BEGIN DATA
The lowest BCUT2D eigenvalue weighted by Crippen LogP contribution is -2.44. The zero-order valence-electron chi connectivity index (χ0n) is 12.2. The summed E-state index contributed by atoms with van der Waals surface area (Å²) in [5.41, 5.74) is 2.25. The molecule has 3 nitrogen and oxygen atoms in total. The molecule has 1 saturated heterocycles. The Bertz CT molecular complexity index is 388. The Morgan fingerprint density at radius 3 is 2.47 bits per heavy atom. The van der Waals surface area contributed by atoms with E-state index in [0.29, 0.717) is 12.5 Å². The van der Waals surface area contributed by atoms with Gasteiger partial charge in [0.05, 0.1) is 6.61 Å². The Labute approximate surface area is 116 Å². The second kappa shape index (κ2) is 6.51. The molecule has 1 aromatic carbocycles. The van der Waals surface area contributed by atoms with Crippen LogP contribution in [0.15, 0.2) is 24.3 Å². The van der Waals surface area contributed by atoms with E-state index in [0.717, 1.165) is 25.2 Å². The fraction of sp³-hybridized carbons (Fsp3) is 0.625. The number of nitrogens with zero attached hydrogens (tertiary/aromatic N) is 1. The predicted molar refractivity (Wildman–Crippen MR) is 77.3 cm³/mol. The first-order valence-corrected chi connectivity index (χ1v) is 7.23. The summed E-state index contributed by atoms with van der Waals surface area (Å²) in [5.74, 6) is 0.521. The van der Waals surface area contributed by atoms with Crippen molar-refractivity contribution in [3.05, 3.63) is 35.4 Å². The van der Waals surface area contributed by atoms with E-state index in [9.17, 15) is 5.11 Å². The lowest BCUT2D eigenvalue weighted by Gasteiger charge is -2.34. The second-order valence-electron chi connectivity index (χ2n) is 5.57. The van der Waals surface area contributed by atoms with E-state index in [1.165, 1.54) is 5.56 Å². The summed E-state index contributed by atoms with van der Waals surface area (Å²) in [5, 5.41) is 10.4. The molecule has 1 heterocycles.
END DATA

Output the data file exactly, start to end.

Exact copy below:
The lowest BCUT2D eigenvalue weighted by Crippen LogP contribution is -2.44. The zero-order valence-electron chi connectivity index (χ0n) is 12.2. The summed E-state index contributed by atoms with van der Waals surface area (Å²) in [5.41, 5.74) is 2.25. The molecule has 3 nitrogen and oxygen atoms in total. The molecule has 1 saturated heterocycles. The Bertz CT molecular complexity index is 388. The Morgan fingerprint density at radius 3 is 2.47 bits per heavy atom. The van der Waals surface area contributed by atoms with E-state index in [0.29, 0.717) is 12.5 Å². The van der Waals surface area contributed by atoms with Gasteiger partial charge in [0.05, 0.1) is 6.61 Å². The Labute approximate surface area is 116 Å². The second kappa shape index (κ2) is 6.51. The molecule has 1 aromatic carbocycles. The van der Waals surface area contributed by atoms with Crippen LogP contribution in [0.15, 0.2) is 24.3 Å². The van der Waals surface area contributed by atoms with E-state index in [0.717, 1.165) is 25.2 Å². The fraction of sp³-hybridized carbons (Fsp3) is 0.625. The number of nitrogens with zero attached hydrogens (tertiary/aromatic N) is 1. The predicted molar refractivity (Wildman–Crippen MR) is 77.3 cm³/mol. The first-order valence-corrected chi connectivity index (χ1v) is 7.23. The summed E-state index contributed by atoms with van der Waals surface area (Å²) in [5.74, 6) is 0.521. The van der Waals surface area contributed by atoms with Crippen molar-refractivity contribution in [3.05, 3.63) is 35.4 Å². The van der Waals surface area contributed by atoms with E-state index in [9.17, 15) is 5.11 Å². The lowest BCUT2D eigenvalue weighted by Gasteiger charge is -2.34. The second-order valence-electron chi connectivity index (χ2n) is 5.57. The van der Waals surface area contributed by atoms with E-state index in [1.165, 1.54) is 5.56 Å². The summed E-state index contributed by atoms with van der Waals surface area (Å²) in [5, 5.41) is 10.4. The molecule has 1 heterocycles.